Fashion ‘n’ Fiction
By MC Browne
Predicting literary trends is akin to doing an impersonation of Joey from Friends and saying to the publishing community in a darkened nightclub, ‘Hey, how you doing?’ Such is the fey coyness of the publishing world.
2013 was the year of the big fat book – Donna Tart’s tome of beautiful craft The Goldfinch came in at an eye watering 800ish pages – and although it won one of the highest literary award’s – The Pulitzer Prize – and – maintained a not too shabby No #1 rating on The New York Times bestseller list – it was clear. The literary world had ate itself – both metaphorically and physically. Although, wait, it’s reported to have sold just shy of 2 million copies – so far. Although, my guess is the publisher needed those sales just to break even? Who wouldn’t have have wanted to have been a fly on the excel spread sheet when the publisher discussed potential for profit margins. One can only imagine – ‘It’s very good – but can’t it be smaller?’ The echo being felt that year in the fashion industry, who were said to be screaming – ‘Can someone please, please bin the plaid’ and ‘Just how do I differentiate this skater dress?’ The need for profit was reflected in fashion the same year when our very own Nicole Farhi went into administration ( thankfully the brand robust again) and in retail music when HMV had to close many of its doors.
Flash back to c1910 – when fashion became softer, dresses slightly shorter and women sat on the cusp of a new fashion – sportswear. The author EM Forster published Howards End and was slugging it out for fictional dominance with Florence Barclay’s, The Rosary – a mere slip at 288 pages. Interestingly – both books can still be bought today.
Eighty years later, John Grisham was ‘handing off’ his competitors, with sales of 20 million or so, per book – all averaging a healthy 570 pages. Fashion was dominated by Prada, Alexander McQueen and Dolce & Gabana and supermodel’s got paid for telling us how much they needed to not remain in bed. Looking back at the 90’s, a mere twenty five years ago, consumers were sheep, loving every minute of the follow. Over 10 million Brits were listening to either Oasis ‘What’s the story’ or Simply Red, ‘Star’s album – followed closely by Robson & Jerome who now willingly admit – Jesus did indeed weep.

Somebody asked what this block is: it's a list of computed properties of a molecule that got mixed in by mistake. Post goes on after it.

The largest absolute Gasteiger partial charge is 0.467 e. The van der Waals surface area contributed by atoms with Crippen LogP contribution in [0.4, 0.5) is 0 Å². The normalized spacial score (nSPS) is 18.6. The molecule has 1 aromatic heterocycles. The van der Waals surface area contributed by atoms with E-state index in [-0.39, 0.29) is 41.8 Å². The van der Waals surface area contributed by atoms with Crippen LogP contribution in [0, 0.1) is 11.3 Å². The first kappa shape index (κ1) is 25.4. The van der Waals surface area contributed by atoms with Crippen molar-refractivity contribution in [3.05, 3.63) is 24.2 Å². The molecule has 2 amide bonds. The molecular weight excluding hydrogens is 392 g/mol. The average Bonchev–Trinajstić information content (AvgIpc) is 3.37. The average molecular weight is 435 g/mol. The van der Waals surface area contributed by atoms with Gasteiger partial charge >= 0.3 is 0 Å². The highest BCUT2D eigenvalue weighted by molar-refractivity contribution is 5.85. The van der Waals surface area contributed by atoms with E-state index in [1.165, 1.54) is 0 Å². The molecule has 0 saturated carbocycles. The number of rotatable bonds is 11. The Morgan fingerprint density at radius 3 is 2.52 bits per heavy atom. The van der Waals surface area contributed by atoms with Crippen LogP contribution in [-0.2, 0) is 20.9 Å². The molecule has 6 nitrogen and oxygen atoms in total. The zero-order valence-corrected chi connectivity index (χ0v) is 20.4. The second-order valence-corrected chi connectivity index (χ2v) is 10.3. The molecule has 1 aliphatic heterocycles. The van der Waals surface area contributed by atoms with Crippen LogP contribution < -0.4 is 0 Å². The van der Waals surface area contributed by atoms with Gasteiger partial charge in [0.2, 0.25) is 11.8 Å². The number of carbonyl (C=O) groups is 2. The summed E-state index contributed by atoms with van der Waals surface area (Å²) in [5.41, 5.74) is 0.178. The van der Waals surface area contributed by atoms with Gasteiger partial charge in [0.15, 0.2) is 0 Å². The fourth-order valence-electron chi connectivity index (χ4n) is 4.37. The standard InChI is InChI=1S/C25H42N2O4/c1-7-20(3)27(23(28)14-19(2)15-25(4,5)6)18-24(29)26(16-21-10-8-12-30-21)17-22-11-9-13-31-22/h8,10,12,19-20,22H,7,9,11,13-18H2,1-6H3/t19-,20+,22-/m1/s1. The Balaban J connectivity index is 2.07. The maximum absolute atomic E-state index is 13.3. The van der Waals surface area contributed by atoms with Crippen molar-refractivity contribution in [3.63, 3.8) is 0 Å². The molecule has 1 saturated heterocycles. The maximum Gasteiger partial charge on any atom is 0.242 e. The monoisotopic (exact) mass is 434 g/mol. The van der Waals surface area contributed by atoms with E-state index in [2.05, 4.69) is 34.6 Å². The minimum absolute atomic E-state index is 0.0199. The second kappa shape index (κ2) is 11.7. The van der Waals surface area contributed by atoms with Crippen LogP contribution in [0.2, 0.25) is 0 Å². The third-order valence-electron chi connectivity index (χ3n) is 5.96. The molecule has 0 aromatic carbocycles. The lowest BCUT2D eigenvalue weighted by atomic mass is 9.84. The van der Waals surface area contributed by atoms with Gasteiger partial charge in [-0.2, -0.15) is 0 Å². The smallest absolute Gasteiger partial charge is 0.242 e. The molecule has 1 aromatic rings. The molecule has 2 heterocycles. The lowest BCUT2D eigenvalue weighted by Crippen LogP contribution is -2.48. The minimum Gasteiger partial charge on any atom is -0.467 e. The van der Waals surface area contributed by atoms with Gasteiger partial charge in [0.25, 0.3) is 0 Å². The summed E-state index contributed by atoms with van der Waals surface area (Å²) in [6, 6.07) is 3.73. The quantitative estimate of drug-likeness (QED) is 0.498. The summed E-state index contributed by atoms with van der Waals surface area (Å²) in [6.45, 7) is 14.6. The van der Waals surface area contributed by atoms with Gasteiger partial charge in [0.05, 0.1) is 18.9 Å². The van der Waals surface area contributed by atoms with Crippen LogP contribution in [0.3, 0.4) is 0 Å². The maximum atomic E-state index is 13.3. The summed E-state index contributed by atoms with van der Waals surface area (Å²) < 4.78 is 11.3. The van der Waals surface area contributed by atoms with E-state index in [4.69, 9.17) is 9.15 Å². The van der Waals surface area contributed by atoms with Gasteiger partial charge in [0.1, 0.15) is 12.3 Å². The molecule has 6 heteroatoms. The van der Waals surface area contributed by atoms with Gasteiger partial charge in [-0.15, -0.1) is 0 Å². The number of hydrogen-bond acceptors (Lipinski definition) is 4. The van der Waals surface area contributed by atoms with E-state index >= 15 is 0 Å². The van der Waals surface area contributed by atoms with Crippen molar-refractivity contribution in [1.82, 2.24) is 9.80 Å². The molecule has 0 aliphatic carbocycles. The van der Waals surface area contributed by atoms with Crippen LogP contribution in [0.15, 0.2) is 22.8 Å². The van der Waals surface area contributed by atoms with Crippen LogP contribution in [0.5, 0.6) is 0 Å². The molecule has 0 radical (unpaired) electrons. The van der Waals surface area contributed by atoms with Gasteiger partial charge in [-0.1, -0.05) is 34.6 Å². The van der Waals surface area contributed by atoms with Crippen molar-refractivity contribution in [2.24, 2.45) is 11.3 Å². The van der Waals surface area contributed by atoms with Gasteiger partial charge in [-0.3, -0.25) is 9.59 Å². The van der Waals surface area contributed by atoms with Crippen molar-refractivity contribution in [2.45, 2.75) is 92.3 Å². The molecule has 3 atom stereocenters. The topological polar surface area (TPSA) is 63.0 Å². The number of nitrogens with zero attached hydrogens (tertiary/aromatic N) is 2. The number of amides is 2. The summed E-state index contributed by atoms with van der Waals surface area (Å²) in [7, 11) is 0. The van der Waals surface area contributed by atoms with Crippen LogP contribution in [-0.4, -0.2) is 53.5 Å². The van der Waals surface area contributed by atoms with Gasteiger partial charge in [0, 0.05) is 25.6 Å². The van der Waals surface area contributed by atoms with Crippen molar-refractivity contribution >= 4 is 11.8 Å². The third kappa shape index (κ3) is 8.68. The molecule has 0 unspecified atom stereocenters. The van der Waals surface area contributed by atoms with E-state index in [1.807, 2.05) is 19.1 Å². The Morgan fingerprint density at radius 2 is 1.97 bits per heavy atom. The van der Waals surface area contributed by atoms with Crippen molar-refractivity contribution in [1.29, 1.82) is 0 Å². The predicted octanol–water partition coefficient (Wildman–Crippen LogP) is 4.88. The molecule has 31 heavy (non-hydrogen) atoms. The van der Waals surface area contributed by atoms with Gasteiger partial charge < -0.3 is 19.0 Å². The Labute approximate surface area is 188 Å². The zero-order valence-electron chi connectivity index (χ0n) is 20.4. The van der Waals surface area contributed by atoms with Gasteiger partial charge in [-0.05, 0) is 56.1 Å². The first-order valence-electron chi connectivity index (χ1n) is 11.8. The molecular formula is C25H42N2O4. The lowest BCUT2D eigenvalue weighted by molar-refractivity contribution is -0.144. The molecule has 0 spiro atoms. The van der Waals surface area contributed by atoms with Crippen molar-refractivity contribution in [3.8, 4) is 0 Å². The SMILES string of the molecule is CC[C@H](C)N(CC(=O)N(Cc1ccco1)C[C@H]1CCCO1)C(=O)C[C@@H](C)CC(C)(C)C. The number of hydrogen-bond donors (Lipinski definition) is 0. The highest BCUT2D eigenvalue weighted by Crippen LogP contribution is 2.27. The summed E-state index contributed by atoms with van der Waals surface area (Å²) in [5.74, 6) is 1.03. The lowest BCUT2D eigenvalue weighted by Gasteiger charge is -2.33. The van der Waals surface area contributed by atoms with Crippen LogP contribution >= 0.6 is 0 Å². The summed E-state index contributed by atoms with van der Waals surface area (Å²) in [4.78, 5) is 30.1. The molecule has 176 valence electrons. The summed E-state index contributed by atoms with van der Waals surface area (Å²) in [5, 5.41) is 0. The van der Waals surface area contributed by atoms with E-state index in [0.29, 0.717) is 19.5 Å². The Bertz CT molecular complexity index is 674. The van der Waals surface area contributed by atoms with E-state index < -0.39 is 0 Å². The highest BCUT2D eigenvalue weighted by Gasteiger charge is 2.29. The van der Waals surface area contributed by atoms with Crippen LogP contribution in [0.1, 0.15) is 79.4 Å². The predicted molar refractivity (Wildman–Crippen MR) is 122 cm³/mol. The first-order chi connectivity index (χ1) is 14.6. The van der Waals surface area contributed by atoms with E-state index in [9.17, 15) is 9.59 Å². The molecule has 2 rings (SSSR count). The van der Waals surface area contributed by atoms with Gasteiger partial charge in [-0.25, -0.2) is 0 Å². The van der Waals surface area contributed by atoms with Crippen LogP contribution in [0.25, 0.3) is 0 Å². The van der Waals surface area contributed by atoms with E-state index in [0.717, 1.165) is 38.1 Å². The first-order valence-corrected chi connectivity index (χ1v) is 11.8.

June 30th 1997 our very own JK Rowling bucked every trend when she hit the shelves with a new genre- a family book spanning an average of 850 pages – which went on the sell over 50 million copies. Tom Ford was the Creative Director of Gucci and YSL and we, the great public, just began to use a thing called the ‘internet’. It opened our eyes. I guess. In music, fashion and our reading choices. We began to diversify.
Harry Potter dominated publishing for the next ten years just as Tom Ford drove fashion, style and fabric – making couture for us, the average size 14 women, and not just the size 0 supermodel who sold it to us. Then in 2012 we suddenly grew up – Fifty Shades of Grey sold over 100 million copies – all that sexual revolution tied up into a mere 530 pages. Stella McCartney shook off her industry’s aloofness by deciding it was cool to dress Olympians and the music industry fragmented and thankfully shattered into 1000 different directions.
So where next? 2015 will undoubtedly see a plethora of ‘me too’ in publishing as people rush to Amazon to ‘hit up’ on more of ‘Fifty anything’s’ please, straight after the release of the ‘Fifty Shades of Grey’ movie – 14th of February 2015. But the publishing industry is in trouble – the internet is more part of our lives than anything else – so – for the first time – books have to make money. And the volumes being sold are tiny. To be a best seller in Ireland during the first two weeks of January 2015 I would have needed to sell around 500 copies. Isn’t that tempting? In the UK – to be a bestseller in The Sunday Times, it’s a few thousand copies in a week. My guess is that fashion will continue to dumb down, alliances with department stores to make us aware, labels following Mulberry into the mainstream. Print books will have to remain at around 350 – 400 pages. We might even see the short story make a fabulous comeback, for the Twitter generation. One thing is for sure. We are all gorging on a cultural diet of small and varied, in music, fashion and fiction. Fifty Shades of Anything – as long as it’s varied. For the first time ever anyone can be on a best seller list – in music, fashion, books. 2015 – The year we untied ourselves and culture became a level playing field.
Written for Tunes, Trends and Threads by MC Browne 26/01/2015